The only thiazolidinedione on the market in the UK at present is Pioglitazone. It can cause fluid retention and this can be a problem in people who already have heart failure. There have been reports of an increased risk of breaking bones in older people. Previous concerns about a link between Pioglitazone and bladder cancer have been largely dismissed but it is still advised that you avoid this drug if you have previously had bladder cancer.

Pioglitazone does not cause hypoglycaemia. It should not be used in pregnancy.

Pioglitazone is prescribed in the following forms:

Pioglitazone (Actos) 15 mg, 30 mg, 45 mg

Pioglitazone can also be prescribed in combination with Metformin, e.g.

Pioglitazone + Metformin (Competact) 15 mg/850 mg                                

Prandial glucose regulators

Prandial glucose regulators stimulate the cells in the pancreas to produce more insulin. However, these tablets last for a shorter period of time than sulphonylureas. If you miss a meal, you should also miss the dose. These drugs should not be used in pregnancy.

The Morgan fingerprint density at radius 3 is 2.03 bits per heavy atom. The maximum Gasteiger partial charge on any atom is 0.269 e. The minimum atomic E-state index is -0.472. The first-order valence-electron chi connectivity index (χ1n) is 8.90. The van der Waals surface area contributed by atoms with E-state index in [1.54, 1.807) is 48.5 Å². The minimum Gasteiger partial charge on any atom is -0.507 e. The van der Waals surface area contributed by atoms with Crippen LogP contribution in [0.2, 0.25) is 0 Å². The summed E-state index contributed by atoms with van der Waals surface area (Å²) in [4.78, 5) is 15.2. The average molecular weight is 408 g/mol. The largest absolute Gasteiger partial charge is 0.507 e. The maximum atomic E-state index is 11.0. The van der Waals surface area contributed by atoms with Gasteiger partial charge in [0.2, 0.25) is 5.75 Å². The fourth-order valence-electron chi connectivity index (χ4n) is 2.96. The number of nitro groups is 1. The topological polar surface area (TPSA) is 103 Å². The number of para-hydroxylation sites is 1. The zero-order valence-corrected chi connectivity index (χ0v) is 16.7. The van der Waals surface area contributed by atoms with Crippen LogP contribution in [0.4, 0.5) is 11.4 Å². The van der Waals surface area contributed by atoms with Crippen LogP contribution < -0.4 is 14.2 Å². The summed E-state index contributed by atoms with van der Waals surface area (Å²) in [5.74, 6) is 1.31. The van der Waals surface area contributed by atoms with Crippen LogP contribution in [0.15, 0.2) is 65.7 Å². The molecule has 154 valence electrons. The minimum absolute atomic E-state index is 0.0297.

Drugs in this class include:

Repaglinide (Prandin) 0.5 mg, 1 mg, 2 mg

Nateglinide (Starlix) 60 mg, 120 mg, 180 mg

DPP4 inhibitors

Dipeptidyl peptidase 4 inhibitors (DPP-4 inhibitors), also known as gliptins, work by blocking the action of DPP-4, an enzyme which destroys incretin. Incretin is a naturally occurring hormone that helps the body produce more insulin only when it is needed and reduces the amount of glucose being produced by the liver when it is not needed. These hormones are released throughout the day and levels are increased at meal times.

These drugs should not be used in pregnancy.

Drugs in this class include:

Alogliptin (Vipidia) 6.25 mg, 12.5 mg, 25 mg

Linagliptin (Trajenta) 5 mg

Linagliptin + Metformin (Jentadueto) 2.5 mg/850 mg, 2.5 mg/1000 mg

Sitagliptin (Januvia) 100 mg, 50 mg, 25 mg

Saxagliptin (Onglyza) 2.5 mg, 5 mg

Vildagliptin + Metformin (Eucreas) 50 mg/850 mg, 50 mg/1000 mg

SGLT2 inhibitors

Sodium-glucose transporter (2) inhibitors (SGLT2 inhibitors) were introduced in the UK in 2013. They work by removing excess glucose from the body through the kidneys, causing more glucose to appear in the urine.

If you are prescribed this type of medication, you will have to have your kidney function checked as it is unsuitable for people with advanced kidney disease. You may not be able to take it if you have low blood pressure.

SGLT2 inhibitors may increase the risk of urinary infections and thrush, and there is a small risk of ketoacidosis (a complication usually associated with type 1 diabetes that causes vomiting and abdominal pain).

This class of drugs causes weight loss. They should not be used in pregnancy.

Drugs in this class include:

Canagliflozin (Invokana) 100 mg, 300 mg